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Related to firing: firing line, firing pin
circular firing squad
A group, usually a political party, that is allied against a common enemy or opponent but whose internal disagreements and attacks end up doing more damage to each other than to their target. The lead up to the presidential nomination saw the party devolve into a circular firing squad, as each candidate's vociferous bid to unseat the incumbent president ended up creating huge divisions and disarray within the party itself.
fire on all cylinders
To function or operate at the most desirable or greatest possible level of efficiency, speed, or productivity. (Usually used in the continuous tense.) The new website will be firing on all cylinders once we get the comments section up and running! I only fire on all cylinders after I've had my coffee.
fire (one's) pistol in the air
1. In a duel, to shoot one's firearm into the air to avoid injuring the other party. A: "Did I just hear a gunshot? Is the duel over?" B: "Sir Edmund fired his pistol into the air, so Master William is unscathed."
2. To avoid harshly criticizing or otherwise hurting someone during an argument or debate. I usually fire my pistol in the air in these sorts of debates—I hate hurting people's feelings.
1. In battle, a line of soldiers armed and ready to fire on an enemy. Our firing line will be able to push back the enemy, I'm sure of it.
2. A place where one is vulnerable to criticism. I'm not going into the boss's office right now—I'm not ready to be on the firing line this early in the morning!
firing on all cylindersand hitting on all cylinders
1. Lit.[of an internal combustion engine] having all its cylinders working and thus providing the maximum amount of power. The old car is firing on all cylinders despite its age. This thing's not hitting on all cylinders.
2. Fig. working at full strength; making every possible effort. The team is firing on all cylinders under the new coach. The factory is hitting on all cylinders to finish the orders on time.
I'd rather face a firing squad than do something
Fig. I would prefer to stand and be executed by gunfire than to do something. I'd rather face a firing squad than go shopping the day after Christmas.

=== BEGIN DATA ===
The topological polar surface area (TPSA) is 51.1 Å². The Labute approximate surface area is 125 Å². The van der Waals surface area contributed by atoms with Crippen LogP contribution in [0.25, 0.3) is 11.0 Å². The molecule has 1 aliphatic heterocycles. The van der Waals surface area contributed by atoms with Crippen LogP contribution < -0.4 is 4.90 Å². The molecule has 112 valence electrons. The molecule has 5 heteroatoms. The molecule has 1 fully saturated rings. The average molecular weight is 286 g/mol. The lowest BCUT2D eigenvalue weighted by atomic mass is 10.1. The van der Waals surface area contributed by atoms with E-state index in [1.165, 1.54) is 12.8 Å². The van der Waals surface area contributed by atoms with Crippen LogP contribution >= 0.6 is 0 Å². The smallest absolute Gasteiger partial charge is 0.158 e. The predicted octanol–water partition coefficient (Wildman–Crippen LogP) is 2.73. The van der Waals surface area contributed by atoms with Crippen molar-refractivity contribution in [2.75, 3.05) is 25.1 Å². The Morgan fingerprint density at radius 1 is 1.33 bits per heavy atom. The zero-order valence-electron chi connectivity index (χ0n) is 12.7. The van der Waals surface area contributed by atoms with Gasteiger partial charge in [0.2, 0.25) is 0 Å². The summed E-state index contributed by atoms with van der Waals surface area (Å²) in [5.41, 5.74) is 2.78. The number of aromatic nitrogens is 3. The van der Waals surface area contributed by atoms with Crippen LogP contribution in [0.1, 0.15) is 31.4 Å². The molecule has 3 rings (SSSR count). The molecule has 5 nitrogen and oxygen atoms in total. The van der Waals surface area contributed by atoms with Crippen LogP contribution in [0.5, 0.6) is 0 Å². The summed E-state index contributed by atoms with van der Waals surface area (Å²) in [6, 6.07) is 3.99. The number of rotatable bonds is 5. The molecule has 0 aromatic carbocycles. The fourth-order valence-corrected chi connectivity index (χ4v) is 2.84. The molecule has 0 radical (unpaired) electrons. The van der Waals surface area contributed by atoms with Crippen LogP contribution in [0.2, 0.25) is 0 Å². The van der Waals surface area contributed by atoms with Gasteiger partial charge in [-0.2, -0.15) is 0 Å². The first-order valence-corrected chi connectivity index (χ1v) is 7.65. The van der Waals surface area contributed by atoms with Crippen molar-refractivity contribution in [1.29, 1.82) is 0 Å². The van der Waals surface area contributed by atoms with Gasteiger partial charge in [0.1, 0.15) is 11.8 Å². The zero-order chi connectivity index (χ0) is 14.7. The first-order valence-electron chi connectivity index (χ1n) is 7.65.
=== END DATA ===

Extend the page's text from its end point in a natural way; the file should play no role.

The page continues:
firing on all cylinders
operating as powerfully and effectively as possible Doctors say Mary will be firing on all cylinders after two months of physical therapy.
Usage notes: based on the literal meaning of a car engine using all of its cylinders (the parts that produce power)
on the firing linealso in the firing line
in a situation that attracts criticism The judge found himself on the firing line from women for remarks he made about discrimination in the workplace.Related vocabulary: in the line of fire
be firing on all cylinders
to be operating as powerfully and effectively as possible Dawson will be firing on all cylinders after 2 months of fitness training.
be in the firing line(British, American & Australian) also be on the firing line (American & Australian)
if someone or something is in the firing line, they are likely to be criticized, attacked, or got rid of The judge found himself in the firing line from women's groups after his controversial comments about sexual assault. Recent cuts in council budgets mean that concessionary fares were next on the firing line.
fire on all cylinders
Also, hit or click on all cylinders . Function very well, as in Once we figured out how to use the new software, the department was firing on all cylinders , or "So the best infielder takes time to fit into the infield of a Big League club and have it hit on all four cylinders again" (Christy Mathewson, Pitching in a Pinch, 1912). This term transfers the functioning of an internal combustion engine, which works best when all its cylinders ignite, to broader use. [Early 1900s]
firing line, on the
In the forefront of any activity or pursuit, especially a controversy. For example, At the sales conference they asked so many questions that Anne felt she was on the firing line . This expression originally meant the line of positions from which gunfire is directed at a target and is still so used in a military context. Today it is also used more loosely. [Late 1800s]